Saturday, April 11, 2009

Lulu Wonders What 1Malaysia Has To Say About This

Whose story is our history?

WHAT can and what can't be found in school history textbooks has been a source of concern for many years.

Besides omissions and insufficient emphasis on certain communities, experts and parents alike contend that some of the text and illustrations in history textbooks are placed there to subtly brainwash young minds.

Some of these elements contain politically-aligned and narrow views that can skew students' impressions of historical events and their impact on the country and its communities.

While school history textbooks now make a clear push for a national culture and society, are more comprehensive, and encourage students to be more analytical than in the past, when they were required to merely regurgitate facts and dates for examinations, certain elements in the texts must be reviewed.
In the Form Three textbook, for example, the contentious term "ketuanan Melayu", or "Malay supremacy", appears with a definition deemed inappropriate. Some quarters argue that the phrase should not have been included in the textbook in the first place.

In the same textbook, one illustration gives the impression that vernacular schools cannot promote national unity, and a paragraph on the same page states that vernacular schools will progressively be phased out.

Also in the Form Three text, specifically in the chapter on cooperation among the races towards independence, the quote used to illustrate the theme states that the country belongs to the Malays and should, therefore, be returned to them.

These are just some of the elements that have found their way into history textbooks under the secondary school integrated curriculum (Kurikulum Bersepadu Sekolah Menengah).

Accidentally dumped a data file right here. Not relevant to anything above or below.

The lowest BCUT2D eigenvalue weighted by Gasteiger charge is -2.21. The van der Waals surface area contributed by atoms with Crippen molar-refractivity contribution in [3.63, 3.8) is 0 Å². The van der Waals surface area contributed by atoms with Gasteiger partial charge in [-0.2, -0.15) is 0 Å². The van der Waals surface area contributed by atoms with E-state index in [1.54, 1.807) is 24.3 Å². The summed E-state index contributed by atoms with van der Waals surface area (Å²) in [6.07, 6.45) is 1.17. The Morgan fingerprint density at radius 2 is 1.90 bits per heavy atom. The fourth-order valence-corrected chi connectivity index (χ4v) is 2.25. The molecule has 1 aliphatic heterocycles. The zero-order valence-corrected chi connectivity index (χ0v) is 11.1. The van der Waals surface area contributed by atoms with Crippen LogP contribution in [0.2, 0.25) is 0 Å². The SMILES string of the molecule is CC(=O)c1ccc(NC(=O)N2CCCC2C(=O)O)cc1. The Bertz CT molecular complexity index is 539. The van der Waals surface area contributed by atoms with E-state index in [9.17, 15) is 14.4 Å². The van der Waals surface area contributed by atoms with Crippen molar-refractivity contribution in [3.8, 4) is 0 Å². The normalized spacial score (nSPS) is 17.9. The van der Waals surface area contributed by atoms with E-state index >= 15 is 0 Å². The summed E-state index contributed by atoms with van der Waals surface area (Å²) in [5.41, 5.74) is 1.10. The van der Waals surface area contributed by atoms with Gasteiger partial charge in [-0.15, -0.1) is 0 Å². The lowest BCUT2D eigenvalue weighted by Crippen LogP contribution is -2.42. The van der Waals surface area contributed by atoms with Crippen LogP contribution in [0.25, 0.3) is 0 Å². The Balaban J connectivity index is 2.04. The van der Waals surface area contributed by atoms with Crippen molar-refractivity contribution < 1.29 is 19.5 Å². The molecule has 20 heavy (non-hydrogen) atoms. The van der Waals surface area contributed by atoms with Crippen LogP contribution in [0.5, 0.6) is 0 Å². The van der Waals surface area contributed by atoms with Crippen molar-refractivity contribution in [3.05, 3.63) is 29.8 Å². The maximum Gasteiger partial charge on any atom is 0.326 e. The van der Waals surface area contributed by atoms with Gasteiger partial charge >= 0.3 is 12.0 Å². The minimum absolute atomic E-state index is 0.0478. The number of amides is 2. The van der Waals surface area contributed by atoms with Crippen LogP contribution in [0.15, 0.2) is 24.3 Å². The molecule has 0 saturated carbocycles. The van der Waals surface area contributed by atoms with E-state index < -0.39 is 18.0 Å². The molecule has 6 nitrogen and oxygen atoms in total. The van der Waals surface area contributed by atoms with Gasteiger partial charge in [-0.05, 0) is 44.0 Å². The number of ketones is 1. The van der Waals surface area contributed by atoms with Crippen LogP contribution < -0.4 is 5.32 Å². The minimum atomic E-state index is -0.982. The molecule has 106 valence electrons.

Former Kelana Jaya member of parliament Loh Seng Kok thinks too much focus is given to Tamadun Islam, or Islamic Civilisation. "There was only one chapter in the old Form Four history textbook, but now five out of 10 are on this subject matter," said Loh, who carried out a study on history textbooks two years ago.

Loh, along with his MCA colleagues, submitted a memorandum to the Education Ministry pursuant to that study.

What has also been noted is the downplaying of the roles played by Chinese and Indian communities in the socio-economic development of the country.

Some quarters also take exception to the Chinese clans, the Ghee Hin and Hai San, which played so pivotal a role in the advent of colonial administration in the Malay states, being described as kongsi gelap or secret societies, abiding by the old British proscriptions on these organisations.

Specific historical figures such as Gurchan Singh, the "Lion of Malaya", and Sybil Karthigesu have all but vanished from the record. Both resisted the Japanese during the occupation of Malaya in World War 2 and paid the price for it. They used to get some mention, but have since disappeared from the pages of our history.

The key historical roles played by prominent figures from Sabah and Sarawak also merit little or no mention beyond "a line or two".

All Malaysian communities have their role in the story of how this nation came to be what it is today, and history texts need to reflect this shared ownership. Questions of ethnic relations in history must be discussed in scrupulously neutral language, without judgments of right or wrong.

A review would, indeed, be timely, but it must be collective, consultative and knowledge-based, not driven by emotion or political imperatives. -- CSL
are you worried?
I am

[hats off to nst for this article. hope no one gets into trouble]